If you don't have a map while scaling Mt Everest, you can just follow the line of trash that'll lead you straight to the Everest base camp, as climber Dragana Rajblovic, a Balkan woman who has scaled Mount Everest says.
Corpses act as landmarks on the mountainous terrain
Gone are the days when all you would see on the highest mountain of the world was a blanket of pure white. Frozen bodies dot the stretch as snow thaws due to climate change. Long-buried bodies of mountaineers and trash are surfacing as snow melts due to man-made global warming. With over 200 corpses dotting the stretch, many corpses are used as landmarks.
The corpse of an Indian climber who has neon green footwear on is used as an indicator for mountaineers that they have reached 8000 meters above sea level or what is popularly called the 'Death Zone'. Another fixture was the body of an American woman who died whilst descending. Until someone wrapped the body in a flag and moved it, the body was referred to as 'Sleeping Beauty'.
The rising death toll on Mt Everest
As grisly as it sounds, conditions on Mt Everest are brutally harsh on all things living. Climate change just adds to the danger because of the unpredictability of the elements. In 2014 an avalanche because of warm weather at the Khumbu glacier killed 16 climbing Nepalese people.
Too many inexperienced climbers are scaling altitudes they don't understand. The Nepalese government had been issuing too many permits for climbing the Everest and making money off these expeditions. While those attempting to climb the mountain do have to go through fitness tests, it's their stamina that gives way.
Most who collapse and die, give way to altitude sickness. Oxygen levels at high altitudes are one-third of that at sea level and as such the human body starts rapidly deteriorating. There have been instances of fainting and collapsing due to exertion. With just hours to reach the tip before their lungs are filled with fluid, inexperienced climbers often die before they reach the summit. Since conditions are too hostile for people to be carrying extra weight, bodies are just left there on the mountain.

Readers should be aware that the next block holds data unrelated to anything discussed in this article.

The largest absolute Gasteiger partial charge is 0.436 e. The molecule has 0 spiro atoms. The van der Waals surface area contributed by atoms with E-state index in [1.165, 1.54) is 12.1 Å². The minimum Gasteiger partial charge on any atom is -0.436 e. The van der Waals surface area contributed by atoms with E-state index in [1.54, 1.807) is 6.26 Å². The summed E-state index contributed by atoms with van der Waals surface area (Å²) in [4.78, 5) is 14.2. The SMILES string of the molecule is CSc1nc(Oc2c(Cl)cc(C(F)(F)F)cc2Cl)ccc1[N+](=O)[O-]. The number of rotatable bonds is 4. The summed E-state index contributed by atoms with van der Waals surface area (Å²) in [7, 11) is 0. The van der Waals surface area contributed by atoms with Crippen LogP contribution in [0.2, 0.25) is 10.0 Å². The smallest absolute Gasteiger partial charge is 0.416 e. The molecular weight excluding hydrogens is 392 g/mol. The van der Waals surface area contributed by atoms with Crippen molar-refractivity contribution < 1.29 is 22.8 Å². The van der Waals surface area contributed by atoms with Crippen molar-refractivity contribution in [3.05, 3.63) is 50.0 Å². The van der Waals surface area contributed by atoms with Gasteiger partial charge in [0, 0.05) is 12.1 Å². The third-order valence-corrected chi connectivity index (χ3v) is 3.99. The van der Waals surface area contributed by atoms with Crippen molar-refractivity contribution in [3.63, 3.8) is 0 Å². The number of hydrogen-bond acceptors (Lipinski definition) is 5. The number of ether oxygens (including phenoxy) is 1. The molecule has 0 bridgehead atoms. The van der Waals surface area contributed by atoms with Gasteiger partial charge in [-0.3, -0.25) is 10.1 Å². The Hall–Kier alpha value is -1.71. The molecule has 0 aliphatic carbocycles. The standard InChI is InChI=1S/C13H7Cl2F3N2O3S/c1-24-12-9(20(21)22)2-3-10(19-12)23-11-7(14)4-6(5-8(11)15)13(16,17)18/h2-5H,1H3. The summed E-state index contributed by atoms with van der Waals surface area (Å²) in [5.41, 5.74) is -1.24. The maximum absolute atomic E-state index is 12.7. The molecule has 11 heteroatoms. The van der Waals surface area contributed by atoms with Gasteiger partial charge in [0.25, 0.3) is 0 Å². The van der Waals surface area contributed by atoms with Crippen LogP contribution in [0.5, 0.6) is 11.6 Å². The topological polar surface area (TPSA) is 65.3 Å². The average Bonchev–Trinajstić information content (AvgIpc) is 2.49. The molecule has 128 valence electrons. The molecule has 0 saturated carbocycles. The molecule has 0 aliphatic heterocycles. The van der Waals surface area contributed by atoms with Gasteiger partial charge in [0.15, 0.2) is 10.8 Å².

The Nepalese government faced criticism when a traffic jam of around 320 people happened near the Everest. They had issued a record number of 381 permits on their side of the mountain. The death toll rose to 11 when people died of exertion after being trapped on the hostile terrain.
A bid to clean the trash that mars the landscape
Recently, a 12-member team went on a cleaning expedition on Mt Everest. They brought down nearly 11 tons of garbage and four dead bodies which surfaced as the ice began to thaw.
The garbage left behind is that of mountaineers and camps. As struggling upwards becomes difficult, many start throwing things they can't carry. Additionally, there have been no cleanups since the earthquake in 2015 and the avalanche in 2014. Many camps had to abandon their gear to make a quick descent.
The garbage is made up of toxic cylinders, plastic bags, beer bottles and other camping stuff. About 5000 kg of the garbage was just human poop. That's right.
Poo disposal is a major problem on the mountain. It's impossible to dig a hole in the snow and hence, mountaineers are encouraged to pack their poo in small sealed bags and carry it back with them. The Nepalese camps have blue barrels that serve as toilets. Porters carry the human waste down and dump it in an open field. Since poop does not decompose in sub-zero temperatures, it shrivels up and starts releasing noxious gases.
An attempt at damage control
With climate change showing real and very potent effects on the environment, governments are stepping up to do some damage control. The Nepalese government has banned single-use plastic in the Everest region. In 2014, they put a scheme in place where climbers are required to put down ₹28,4998 as garbage tax before the climb. The money is refundable provided they bring back at least 7 kg from the mountain.
Recently. they have been thinking of exercising greater restraint in giving away permits to mountaineering novices. After their latest cleanliness drive, they are also planning on doing another cleanliness drive next year under their Safa Himal Campaign. China has banned non-climbers from their side of the mountain in February to cut down on the amount of trash accumulating on the snow-capped mountain.
There's still a lot to do with experts estimating that almost 30 tons of debris and trash are left over on the mountain. The mountain is part of a fragile ecosystem that needs to be protected. With havoc already rising, let's take control before the climate goes past the stage of no return. The onus is not just on government bodies to clean up, it's on us, the citizens to pick up after ourselves.
What can we do to help fight climate change? Tell us in the comments below.
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